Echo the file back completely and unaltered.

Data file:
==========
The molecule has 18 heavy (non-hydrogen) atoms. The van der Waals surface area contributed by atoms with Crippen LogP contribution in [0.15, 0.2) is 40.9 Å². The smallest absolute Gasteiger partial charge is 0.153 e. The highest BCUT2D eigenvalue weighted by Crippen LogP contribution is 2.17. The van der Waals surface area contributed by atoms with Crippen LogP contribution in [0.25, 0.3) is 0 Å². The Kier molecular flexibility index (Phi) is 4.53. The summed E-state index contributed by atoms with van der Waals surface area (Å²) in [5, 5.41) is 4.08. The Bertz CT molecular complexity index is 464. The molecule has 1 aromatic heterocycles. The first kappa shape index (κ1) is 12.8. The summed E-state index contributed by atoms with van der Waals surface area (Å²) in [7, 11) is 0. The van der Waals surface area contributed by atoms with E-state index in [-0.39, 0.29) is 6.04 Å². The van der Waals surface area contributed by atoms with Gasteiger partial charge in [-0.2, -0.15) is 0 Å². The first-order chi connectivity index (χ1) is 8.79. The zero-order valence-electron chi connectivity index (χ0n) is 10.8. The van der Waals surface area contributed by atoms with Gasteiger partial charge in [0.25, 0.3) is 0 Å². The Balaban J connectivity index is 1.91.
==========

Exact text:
The molecule has 18 heavy (non-hydrogen) atoms. The van der Waals surface area contributed by atoms with Crippen LogP contribution in [0.15, 0.2) is 40.9 Å². The smallest absolute Gasteiger partial charge is 0.153 e. The highest BCUT2D eigenvalue weighted by Crippen LogP contribution is 2.17. The van der Waals surface area contributed by atoms with Crippen LogP contribution in [0.25, 0.3) is 0 Å². The Kier molecular flexibility index (Phi) is 4.53. The summed E-state index contributed by atoms with van der Waals surface area (Å²) in [5, 5.41) is 4.08. The Bertz CT molecular complexity index is 464. The molecule has 1 aromatic heterocycles. The first kappa shape index (κ1) is 12.8. The summed E-state index contributed by atoms with van der Waals surface area (Å²) in [7, 11) is 0. The van der Waals surface area contributed by atoms with E-state index in [-0.39, 0.29) is 6.04 Å². The van der Waals surface area contributed by atoms with Gasteiger partial charge in [-0.2, -0.15) is 0 Å². The first-order chi connectivity index (χ1) is 8.79. The zero-order valence-electron chi connectivity index (χ0n) is 10.8. The van der Waals surface area contributed by atoms with Gasteiger partial charge in [0.25, 0.3) is 0 Å². The Balaban J connectivity index is 1.91.